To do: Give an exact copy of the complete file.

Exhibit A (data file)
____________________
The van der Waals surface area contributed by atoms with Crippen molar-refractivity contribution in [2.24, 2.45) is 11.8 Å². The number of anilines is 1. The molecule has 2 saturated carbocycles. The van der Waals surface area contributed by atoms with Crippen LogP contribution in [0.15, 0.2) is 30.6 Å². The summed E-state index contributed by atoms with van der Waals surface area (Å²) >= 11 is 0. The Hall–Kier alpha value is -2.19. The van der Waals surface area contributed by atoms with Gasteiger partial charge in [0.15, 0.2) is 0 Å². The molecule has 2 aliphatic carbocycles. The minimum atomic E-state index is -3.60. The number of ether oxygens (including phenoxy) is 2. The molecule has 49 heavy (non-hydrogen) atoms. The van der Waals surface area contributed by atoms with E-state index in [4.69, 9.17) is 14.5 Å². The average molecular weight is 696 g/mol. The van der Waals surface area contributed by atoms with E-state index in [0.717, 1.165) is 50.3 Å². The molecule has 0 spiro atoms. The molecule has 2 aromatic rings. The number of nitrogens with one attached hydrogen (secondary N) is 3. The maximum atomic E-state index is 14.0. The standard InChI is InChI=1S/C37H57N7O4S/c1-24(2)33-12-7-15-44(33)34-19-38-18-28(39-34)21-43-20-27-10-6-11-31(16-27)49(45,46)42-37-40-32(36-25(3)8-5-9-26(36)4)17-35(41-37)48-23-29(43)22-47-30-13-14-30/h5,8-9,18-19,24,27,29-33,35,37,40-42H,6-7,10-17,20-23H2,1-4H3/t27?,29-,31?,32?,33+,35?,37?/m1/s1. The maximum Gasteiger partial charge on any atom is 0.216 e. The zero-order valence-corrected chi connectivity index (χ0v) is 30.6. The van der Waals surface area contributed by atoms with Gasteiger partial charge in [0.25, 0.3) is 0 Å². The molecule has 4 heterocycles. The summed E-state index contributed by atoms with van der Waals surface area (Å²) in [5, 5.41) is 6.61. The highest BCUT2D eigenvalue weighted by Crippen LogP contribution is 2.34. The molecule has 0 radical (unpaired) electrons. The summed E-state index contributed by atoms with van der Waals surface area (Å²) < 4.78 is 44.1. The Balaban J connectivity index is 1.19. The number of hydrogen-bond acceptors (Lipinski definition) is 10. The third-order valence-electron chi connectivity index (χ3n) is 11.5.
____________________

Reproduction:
The van der Waals surface area contributed by atoms with Crippen molar-refractivity contribution in [2.24, 2.45) is 11.8 Å². The number of anilines is 1. The molecule has 2 saturated carbocycles. The van der Waals surface area contributed by atoms with Crippen LogP contribution in [0.15, 0.2) is 30.6 Å². The summed E-state index contributed by atoms with van der Waals surface area (Å²) >= 11 is 0. The Hall–Kier alpha value is -2.19. The van der Waals surface area contributed by atoms with Gasteiger partial charge in [0.15, 0.2) is 0 Å². The molecule has 2 aliphatic carbocycles. The minimum atomic E-state index is -3.60. The number of ether oxygens (including phenoxy) is 2. The molecule has 49 heavy (non-hydrogen) atoms. The van der Waals surface area contributed by atoms with E-state index in [4.69, 9.17) is 14.5 Å². The average molecular weight is 696 g/mol. The van der Waals surface area contributed by atoms with E-state index in [0.717, 1.165) is 50.3 Å². The molecule has 0 spiro atoms. The molecule has 2 aromatic rings. The number of nitrogens with one attached hydrogen (secondary N) is 3. The maximum atomic E-state index is 14.0. The standard InChI is InChI=1S/C37H57N7O4S/c1-24(2)33-12-7-15-44(33)34-19-38-18-28(39-34)21-43-20-27-10-6-11-31(16-27)49(45,46)42-37-40-32(36-25(3)8-5-9-26(36)4)17-35(41-37)48-23-29(43)22-47-30-13-14-30/h5,8-9,18-19,24,27,29-33,35,37,40-42H,6-7,10-17,20-23H2,1-4H3/t27?,29-,31?,32?,33+,35?,37?/m1/s1. The maximum Gasteiger partial charge on any atom is 0.216 e. The zero-order valence-corrected chi connectivity index (χ0v) is 30.6. The van der Waals surface area contributed by atoms with Gasteiger partial charge in [0.25, 0.3) is 0 Å². The molecule has 4 heterocycles. The summed E-state index contributed by atoms with van der Waals surface area (Å²) in [5, 5.41) is 6.61. The highest BCUT2D eigenvalue weighted by Crippen LogP contribution is 2.34. The molecule has 0 radical (unpaired) electrons. The summed E-state index contributed by atoms with van der Waals surface area (Å²) < 4.78 is 44.1. The Balaban J connectivity index is 1.19. The number of hydrogen-bond acceptors (Lipinski definition) is 10. The third-order valence-electron chi connectivity index (χ3n) is 11.5.